Ski Area Count 2019


Tony Crocker":1f0zb8dw said:
what happens at the end of the season when you add them up? If you ski two areas in one day, your season total day count will be overstated if you count both as one day.
Patrick":1f0zb8dw said:
Well, I keep track for myself.
Agreed. My day total is similar to what ski areas say about trail ratings and how they're specific only to that mountain, i.e. a double-black diamond at Snowbird will be different than one at Camelback in the Poconos.

As mentioned, skiing two separate mountains in the same day is something I do rarely if ever and with the Wurzeralm/Hinterstoder exception given above: in the 3-ish hours I spent at each, I covered 90% of their on-piste skiing along with a handful of offpiste runs. The only way I could've improved on the experience would've been to have a local show me less obvious offpiste terrain. Therefore, I got a pretty good overview of them; ergo, they count as full days. OTOH, I counted Diavolezza/Lagalb as one day because I only did two T2B runs at Lagalb due to poor visibility and scratchy conditions as opposed to Diavolezza, which was in very good shape.

Tony Crocker

Staff member
jamesdeluxe":23pp5h1a said:
The only way I could've improved on the experience would've been to have a local show me less obvious offpiste terrain. Therefore, I got a pretty good overview of them; ergo, they count as full days.
That still doesn't answer the question of whether your end of season day count includes that experience as one ski day or two.

I didn't fully understand Patrick's examples but I agree with his conclusion:
Patrick":23pp5h1a said:
From 1 run to 12 hours of skiing = only count as 1 ski day.
I agree quantity is irrelevant, as where to draw that line would be a real rabbit hole. I think one of my combined days at Brighton/Solitude was over 30K, but that's still one ski day.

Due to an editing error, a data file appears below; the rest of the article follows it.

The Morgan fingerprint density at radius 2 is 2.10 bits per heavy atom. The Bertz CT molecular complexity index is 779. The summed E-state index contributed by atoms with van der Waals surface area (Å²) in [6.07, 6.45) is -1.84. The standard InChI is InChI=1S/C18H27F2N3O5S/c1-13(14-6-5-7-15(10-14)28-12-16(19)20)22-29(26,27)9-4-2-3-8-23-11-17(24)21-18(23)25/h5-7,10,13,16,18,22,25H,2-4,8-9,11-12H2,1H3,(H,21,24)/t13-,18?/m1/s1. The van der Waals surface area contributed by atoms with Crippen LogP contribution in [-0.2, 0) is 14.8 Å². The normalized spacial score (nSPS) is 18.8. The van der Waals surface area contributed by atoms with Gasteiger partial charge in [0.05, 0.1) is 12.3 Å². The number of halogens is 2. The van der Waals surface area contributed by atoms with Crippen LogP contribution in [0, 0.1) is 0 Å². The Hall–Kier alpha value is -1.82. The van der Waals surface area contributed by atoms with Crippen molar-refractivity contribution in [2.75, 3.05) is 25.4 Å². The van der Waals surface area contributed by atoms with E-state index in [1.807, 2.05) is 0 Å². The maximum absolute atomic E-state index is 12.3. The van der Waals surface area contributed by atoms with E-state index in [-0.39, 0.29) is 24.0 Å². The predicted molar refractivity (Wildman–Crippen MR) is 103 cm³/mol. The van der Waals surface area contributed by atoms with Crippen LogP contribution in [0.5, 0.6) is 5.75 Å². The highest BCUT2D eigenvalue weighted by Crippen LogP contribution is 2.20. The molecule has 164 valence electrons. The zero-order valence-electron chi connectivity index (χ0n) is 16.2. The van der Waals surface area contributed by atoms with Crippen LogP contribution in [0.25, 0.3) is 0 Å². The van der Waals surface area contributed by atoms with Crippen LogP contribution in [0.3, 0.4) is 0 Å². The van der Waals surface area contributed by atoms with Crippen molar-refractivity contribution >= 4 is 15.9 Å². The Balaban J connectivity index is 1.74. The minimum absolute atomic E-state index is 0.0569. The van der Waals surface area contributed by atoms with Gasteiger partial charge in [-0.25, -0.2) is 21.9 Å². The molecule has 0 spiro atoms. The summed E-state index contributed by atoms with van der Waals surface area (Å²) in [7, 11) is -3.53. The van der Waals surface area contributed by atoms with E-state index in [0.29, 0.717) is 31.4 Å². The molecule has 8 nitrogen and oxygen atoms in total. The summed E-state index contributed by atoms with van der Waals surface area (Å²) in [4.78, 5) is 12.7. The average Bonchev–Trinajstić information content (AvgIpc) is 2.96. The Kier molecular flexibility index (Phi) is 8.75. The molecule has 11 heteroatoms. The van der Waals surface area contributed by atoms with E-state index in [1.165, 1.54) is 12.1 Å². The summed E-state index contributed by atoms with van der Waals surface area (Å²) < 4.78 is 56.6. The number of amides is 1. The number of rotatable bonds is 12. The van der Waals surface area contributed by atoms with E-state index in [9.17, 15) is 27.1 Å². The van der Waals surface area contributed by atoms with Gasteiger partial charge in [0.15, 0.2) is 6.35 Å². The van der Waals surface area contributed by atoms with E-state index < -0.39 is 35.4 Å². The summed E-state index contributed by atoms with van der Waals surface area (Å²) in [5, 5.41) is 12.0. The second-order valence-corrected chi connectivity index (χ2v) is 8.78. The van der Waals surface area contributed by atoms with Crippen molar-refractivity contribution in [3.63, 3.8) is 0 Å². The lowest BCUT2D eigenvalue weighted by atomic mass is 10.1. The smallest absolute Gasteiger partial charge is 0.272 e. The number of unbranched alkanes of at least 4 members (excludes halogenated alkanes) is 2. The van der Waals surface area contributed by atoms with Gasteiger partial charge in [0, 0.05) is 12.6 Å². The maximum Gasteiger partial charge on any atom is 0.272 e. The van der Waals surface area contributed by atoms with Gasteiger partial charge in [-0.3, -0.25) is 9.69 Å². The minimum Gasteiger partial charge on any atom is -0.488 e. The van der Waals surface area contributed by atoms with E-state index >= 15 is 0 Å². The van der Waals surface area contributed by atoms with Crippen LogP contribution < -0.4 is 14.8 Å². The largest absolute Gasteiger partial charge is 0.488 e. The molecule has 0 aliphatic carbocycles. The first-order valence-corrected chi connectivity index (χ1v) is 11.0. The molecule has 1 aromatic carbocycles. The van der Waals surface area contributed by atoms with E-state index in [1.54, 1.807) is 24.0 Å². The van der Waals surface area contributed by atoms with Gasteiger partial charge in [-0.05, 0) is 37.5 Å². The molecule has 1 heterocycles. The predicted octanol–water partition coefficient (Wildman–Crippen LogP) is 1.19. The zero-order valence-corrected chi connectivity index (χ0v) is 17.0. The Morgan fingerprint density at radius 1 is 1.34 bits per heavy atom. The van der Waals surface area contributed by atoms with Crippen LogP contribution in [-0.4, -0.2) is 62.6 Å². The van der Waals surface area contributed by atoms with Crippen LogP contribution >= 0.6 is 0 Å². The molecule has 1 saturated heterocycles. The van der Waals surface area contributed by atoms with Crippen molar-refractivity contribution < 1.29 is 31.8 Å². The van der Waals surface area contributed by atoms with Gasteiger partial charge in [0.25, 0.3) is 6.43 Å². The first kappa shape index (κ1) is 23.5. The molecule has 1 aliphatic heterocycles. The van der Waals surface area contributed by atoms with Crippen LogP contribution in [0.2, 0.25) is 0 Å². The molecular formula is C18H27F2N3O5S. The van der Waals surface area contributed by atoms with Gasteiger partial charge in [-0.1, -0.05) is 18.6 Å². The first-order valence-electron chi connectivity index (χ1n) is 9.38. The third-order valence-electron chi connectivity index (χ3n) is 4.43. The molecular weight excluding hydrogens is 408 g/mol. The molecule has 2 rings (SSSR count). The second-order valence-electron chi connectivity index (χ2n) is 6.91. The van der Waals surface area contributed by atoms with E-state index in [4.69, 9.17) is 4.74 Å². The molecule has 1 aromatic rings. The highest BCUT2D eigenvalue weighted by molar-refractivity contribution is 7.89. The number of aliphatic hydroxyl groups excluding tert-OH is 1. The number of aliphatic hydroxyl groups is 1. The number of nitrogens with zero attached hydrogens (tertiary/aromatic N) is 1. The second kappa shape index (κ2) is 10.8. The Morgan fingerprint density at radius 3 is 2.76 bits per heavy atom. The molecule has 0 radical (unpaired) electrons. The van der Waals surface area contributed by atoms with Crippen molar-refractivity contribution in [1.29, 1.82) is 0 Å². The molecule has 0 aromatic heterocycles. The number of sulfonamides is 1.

I suspect James and perhaps Patrick might want to answer the question, "How many days have you skied at Area X?" by counting each day as one even if part of that day was spent at another area. In my case, I place higher priority in making the numbers add up, and have so programmed my spreadsheet so I don't have to think about it anymore or make manual adjustments.

With the advent of Mountain Collective and Ikon, my allocation of half a day to each area skied in the same day makes even more sense. 21 of my LCC days since 2014 on those passes have been divided between Alta and Snowbird. Counting those as one day at each would be a significant and systematic overstatement. Lifetime I have 35 days split between 2 areas.


New member
There are many ski areas in Maine and British Columbia that are of interest; however, from where I live (15 minutes from EWR), traveling to the Alps is less onerous and a better fit for me culturally.


New member
I update at the end of season, but below is a manual edit of that with what I recall from this year. I'm sure I have the areas right, day counts in the 3rd column might be off in a few cases.


Active member
Here is a philosophical question for all you firsttrackers: would you rather ski one day each at 1000 different ski areas. The ski areas would be of mixed quality from grade A+ to grade D-. Or, would you rather ski 1000 days at one grade B quality ski area? Why?

My ski area count as of 2020: 95 ski areas
Alpine Meadows
Sierra at Tahoe
Squaw Valley

Arapahoe Basin
Aspen Highlands
Aspen Mtn
Beaver Creek
Copper Mtn
Crested Butte
Winter Park

Mt Abram
Sunday River


Wachusett Mtn

Big Sky

New Hampshire
Black Mtn
Cannon Mtn
Loon Mtn
Waterville Valley

New Mexico
Red River
Ski Santa Fe

New York
Gore Mtn
Hunter Mtn

Mt. Bachelor

Blue Knob (first place skied, Dec 1967)
Hidden Valley
Laurel Mtn
Liberty Mtn
Seven Springs
Ski Roundtop

Deer Valley
Park City
Powder Mtn

Mad River Glen
Magic Mtn
Mt Snow
Smugglers Notch
Stratton Mtn
Suicide Six

Bryce Mtn
Ski Cherokee (lost)
The Homestead

West Virginia
Canaan Valley

Grand Targhee
Jackson Hole

Lake Louise
Mt. Norquay


Le Massif
Mont Sainte Anne

Bad Hofgastein
Zell am See

Tony Crocker